The latest U.S. Agriculture Census shows Iowa farmers continue to work within narrow—and sometimes negative—margins and a recent Iowa State University report concludes the same, with 44 percent of Iowa farmers reporting they struggle to pay their bills. But, Iowa Farm Bureau Federation’s (IFBF) continued commitment to help farmers find new ways to add additional income to their balance sheets is bringing groundbreaking ideas to members who attend the 2019 IFBF annual meeting in Des Moines, Dec. 3-4.

A special breakout session, “Non-traditional crop and livestock,” on Dec. 4, will feature a panel of three farmers who have found opportunities in agriculture outside of Iowa’s most well-known commodities. “It used to be that farming was a person’s primary job, but now more than half of all farmers in Iowa have a primary occupation off the farm—for young farmers, those 35 years and younger, it’s 64 percent. This provides an opportunity to explore what other types of agriculture are in Iowa that can add to a farmer’s bottom line,” said Amanda Van Steenwyk, IFBF farm business development manager. “Iowa is more agriculturally diverse than many realize and bringing these farmers in to talk about their challenges and successes can ‘plant a seed’ for others to find ways to expand their family farms to be more financially sustainable.”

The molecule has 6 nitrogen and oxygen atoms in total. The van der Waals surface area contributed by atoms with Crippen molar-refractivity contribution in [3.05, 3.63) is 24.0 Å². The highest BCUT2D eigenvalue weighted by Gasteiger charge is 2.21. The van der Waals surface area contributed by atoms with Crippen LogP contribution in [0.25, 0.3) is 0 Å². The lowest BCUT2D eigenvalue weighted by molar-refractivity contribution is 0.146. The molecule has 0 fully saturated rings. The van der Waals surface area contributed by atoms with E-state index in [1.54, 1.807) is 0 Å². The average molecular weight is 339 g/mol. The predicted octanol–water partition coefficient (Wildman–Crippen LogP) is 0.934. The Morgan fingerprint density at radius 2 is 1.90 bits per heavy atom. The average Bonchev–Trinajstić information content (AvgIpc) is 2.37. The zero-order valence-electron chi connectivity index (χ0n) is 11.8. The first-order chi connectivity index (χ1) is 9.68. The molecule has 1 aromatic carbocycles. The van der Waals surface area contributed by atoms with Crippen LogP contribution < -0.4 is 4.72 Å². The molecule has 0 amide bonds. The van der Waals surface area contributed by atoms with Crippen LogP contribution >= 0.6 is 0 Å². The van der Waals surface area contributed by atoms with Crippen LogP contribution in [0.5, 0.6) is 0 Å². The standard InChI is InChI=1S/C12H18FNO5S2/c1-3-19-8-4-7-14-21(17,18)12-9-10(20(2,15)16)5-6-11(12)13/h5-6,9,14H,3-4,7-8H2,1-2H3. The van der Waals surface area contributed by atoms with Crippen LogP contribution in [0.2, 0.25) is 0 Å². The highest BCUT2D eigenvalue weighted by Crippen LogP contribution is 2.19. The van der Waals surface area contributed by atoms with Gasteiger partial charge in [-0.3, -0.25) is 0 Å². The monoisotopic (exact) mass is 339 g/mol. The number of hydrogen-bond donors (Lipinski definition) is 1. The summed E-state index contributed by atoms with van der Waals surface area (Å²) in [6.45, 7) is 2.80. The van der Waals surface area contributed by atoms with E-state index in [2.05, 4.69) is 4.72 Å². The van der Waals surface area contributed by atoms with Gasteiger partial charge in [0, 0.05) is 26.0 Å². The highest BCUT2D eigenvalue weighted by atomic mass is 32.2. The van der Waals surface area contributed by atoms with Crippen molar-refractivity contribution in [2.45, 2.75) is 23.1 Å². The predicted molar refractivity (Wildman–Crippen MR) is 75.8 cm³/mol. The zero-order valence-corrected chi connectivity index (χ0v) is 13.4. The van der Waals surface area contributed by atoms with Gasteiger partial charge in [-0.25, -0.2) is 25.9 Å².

Among the panelists is Ken Iverson of Red Barn Hemp in Oregon. Iowa’s 2019 legislative session paved the way for up to 40 acres of industrial hemp to be grown in Iowa. As regulations are being reviewed, Iowa farmers still have many agronomic and marketing questions related to this crop. Iverson has been growing industrial hemp since 2016 and has been instrumental in CBD oil extraction practices used throughout the hemp industry.   

Knowing land and capital can be difficult to come by, panelist Kate Edwards of Johnson County, Iowa found success as an organic vegetable farmer, raising a variety of foods on her 10-acre farm. Her business—Wild Woods Farm—serves over 200 local families through community-supported agriculture, a model in which customers pay a fee upfront and later reap the benefit of Edwards’ harvest. 

With more food choices available than ever before, Steve Howe of Fremont County has raised outdoor, antibiotic-free hogs for the past 14 years. Farmers continue to use antibiotics judiciously to treat sick livestock on their farms, but there is a segment of grocery shoppers who want to eat pork products raised a certain way; Howe’s livestock are able to fill that need.

To learn more about this year’s panels and annual meeting events, visit